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Calendar of Events
Last Updated: January 17, 2017
The following articles - and more - can be found in our print edition:
The Villa Begins
The very long 8-ft.wooden fence on Glen Cove Ave. erected next to the Glen Cove Boys & Girls Club and Melillo Center, up the hill to Ralph Young Ave. has cordoned off 4.1-acres of property, which will become The Villa complex. Nearly a decade ago Livingston Development Corp., of Flushing, proposed a 252-unit complex to city officials. Livingston acquired the acreage over the years, which had a small apartment complex with stores, two houses, and a small manuafacturing building on the site. After much debate, the Glen Cove planning board voted 6-1, on March 15, 2016, and approved the site plan for a proposed 176-unit luxury condominium complex. Supporters say the complex would provide an economic boost for the city.
Roni Epstein and Marsha Silverman, filed a lawsuit in January, 2016 seeking to annul City Council approvals for “density bonuses” to allow Livingston to build more than double the number of units allowed. Their house and yard are on a hill above the site. The plaintiffs cited that the complex would ruin the neighborhood, their views and tranquility. Epstein and Silverman filed another lawsuit in September, charging that, the cutting of large trees on the property, did not have the proper permits.
The planned residential development, will be multi-tiered garden condominium units comprising of six 2-4 story buildings, with a pool, fitness center and theater for residents. Underground parking spaces of up to 500 spots are planned for residents of the units. Prices range from $325,000-$800,000.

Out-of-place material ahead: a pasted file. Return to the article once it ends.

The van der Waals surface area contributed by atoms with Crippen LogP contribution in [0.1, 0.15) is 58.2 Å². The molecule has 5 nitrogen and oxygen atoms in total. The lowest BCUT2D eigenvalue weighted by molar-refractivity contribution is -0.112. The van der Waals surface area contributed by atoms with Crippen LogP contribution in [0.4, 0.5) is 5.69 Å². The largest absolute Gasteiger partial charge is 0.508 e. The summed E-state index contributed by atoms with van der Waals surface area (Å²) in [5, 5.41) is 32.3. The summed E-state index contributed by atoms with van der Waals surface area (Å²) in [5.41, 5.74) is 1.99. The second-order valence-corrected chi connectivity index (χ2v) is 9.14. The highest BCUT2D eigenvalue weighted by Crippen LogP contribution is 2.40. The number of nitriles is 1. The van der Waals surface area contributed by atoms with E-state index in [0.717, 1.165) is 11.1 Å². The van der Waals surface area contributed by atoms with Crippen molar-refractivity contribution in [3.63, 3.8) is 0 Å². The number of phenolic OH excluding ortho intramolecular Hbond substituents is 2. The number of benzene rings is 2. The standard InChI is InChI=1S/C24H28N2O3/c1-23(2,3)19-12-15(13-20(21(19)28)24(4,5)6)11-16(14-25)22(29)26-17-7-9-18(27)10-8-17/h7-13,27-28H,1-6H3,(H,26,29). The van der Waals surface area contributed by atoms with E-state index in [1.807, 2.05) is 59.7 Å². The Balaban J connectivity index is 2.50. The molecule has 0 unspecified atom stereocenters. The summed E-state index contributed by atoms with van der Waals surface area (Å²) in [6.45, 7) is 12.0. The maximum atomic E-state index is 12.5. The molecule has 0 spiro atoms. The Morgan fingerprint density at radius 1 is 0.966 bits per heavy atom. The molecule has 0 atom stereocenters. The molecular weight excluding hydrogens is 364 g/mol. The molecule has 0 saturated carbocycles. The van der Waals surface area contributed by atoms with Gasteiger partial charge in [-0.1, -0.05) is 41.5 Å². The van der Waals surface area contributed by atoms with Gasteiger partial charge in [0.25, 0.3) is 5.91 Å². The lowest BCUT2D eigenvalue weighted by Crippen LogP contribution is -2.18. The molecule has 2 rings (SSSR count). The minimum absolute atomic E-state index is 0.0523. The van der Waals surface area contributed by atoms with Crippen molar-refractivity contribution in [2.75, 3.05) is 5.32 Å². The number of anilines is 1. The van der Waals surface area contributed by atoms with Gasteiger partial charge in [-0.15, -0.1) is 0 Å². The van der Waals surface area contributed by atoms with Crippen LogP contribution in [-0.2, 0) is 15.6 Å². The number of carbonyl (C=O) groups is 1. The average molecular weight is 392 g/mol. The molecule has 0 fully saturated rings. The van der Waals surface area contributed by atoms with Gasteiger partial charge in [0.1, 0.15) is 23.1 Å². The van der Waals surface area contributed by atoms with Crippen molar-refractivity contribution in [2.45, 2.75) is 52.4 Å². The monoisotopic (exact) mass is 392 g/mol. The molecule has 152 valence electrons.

Livingston Development, Corp. agreed to pay the city’s legal bills concerning the lawsuits brought by Epstein and Silverman.
Rally to Save Affordable Care Act
Congresswoman Kathleen Rice, Congressman Tom Suozzi and Town of North Hempstead Supervisor Judi Bosworth
“Mend it, don’t bend it,” was the refrain on Sunday, January 15th at the Yes We Can Center, Garden Street in Westbury, referring to the congressional plan to repeal ‘Obamacare.’ More than 1500 supporters attended the rally (and one lone protester who stayed outside), which was organized by Congresswoman Kathleen Rice (D, 4th District) and Congressman Tom Suozzi (D, 3rd District) to save critical health care programs such as the Affordable Care Act (ACA/Obamacare) and Medicaid/ Medicare. Part of a National Day of Action, the rally was one of dozens of events throughout the country that took place on Sunday.
Suozzi addressed the crowd, noting that within a few days the country would have a new president, Donald Trump, which did bring a few boos. Reminding the attendees that the president-elect has stated he would repeal and replace the ACA, looking to make healthcare more affordable. That ideal, making ‘healthcare more affordable’ is one that should appeal to both the republicans and the democrats. Suozzi noted that the ACA is not perfect, and reforming it is not a bad thing, but to scrap it without a replacement program would put more than 20 million people at risk. Repealing the ACA would affect more than just those that get their health coverage through the ACA, but the entire healthcare industry. And because the healthcare industry is such a huge part of the US economy, repealing the ACA without a replacement in place would be economically devastating to the country.
There is more to the ACA than just offering insurance plans on the healthcare marketplace. The Act requires insurance companies to cover pre-existing conditions; to allow children up to age 26 to be covered under their parent’s policies, to stop insurance companies for charging women more than men, and to limit coverage through lifetime caps.
In general, most Americans like these ideals.
“Let’s try to help people out,” Suozzi said, “Losing the ACA without a replacement is quite importantly, a matter of life and death.” In the hour-long program there were several ‘everyday’ speakers who touched on the positive effect the ACA had on their lives, and how keenly it’s loss will be felt.
In her two years in Congress, Kathleen Rice noted there were several votes on repealing the ACA, but none that passed. She said that in speaking to colleagues on both sides of the aisle, some stressed that it isn’t right, “repealing without replacing.” She spoke to the crowd, reminding them that having rallies and writing letters is the way to get congressional attention.
Suozzi was in complete agreement with Congresswoman Rice and encouraged the crowd to write letters, and keep the dialog going. He encouraged those in the crowd to share their personal stories about the positive effect of the ACA, by messaging him or posting on his facebook page.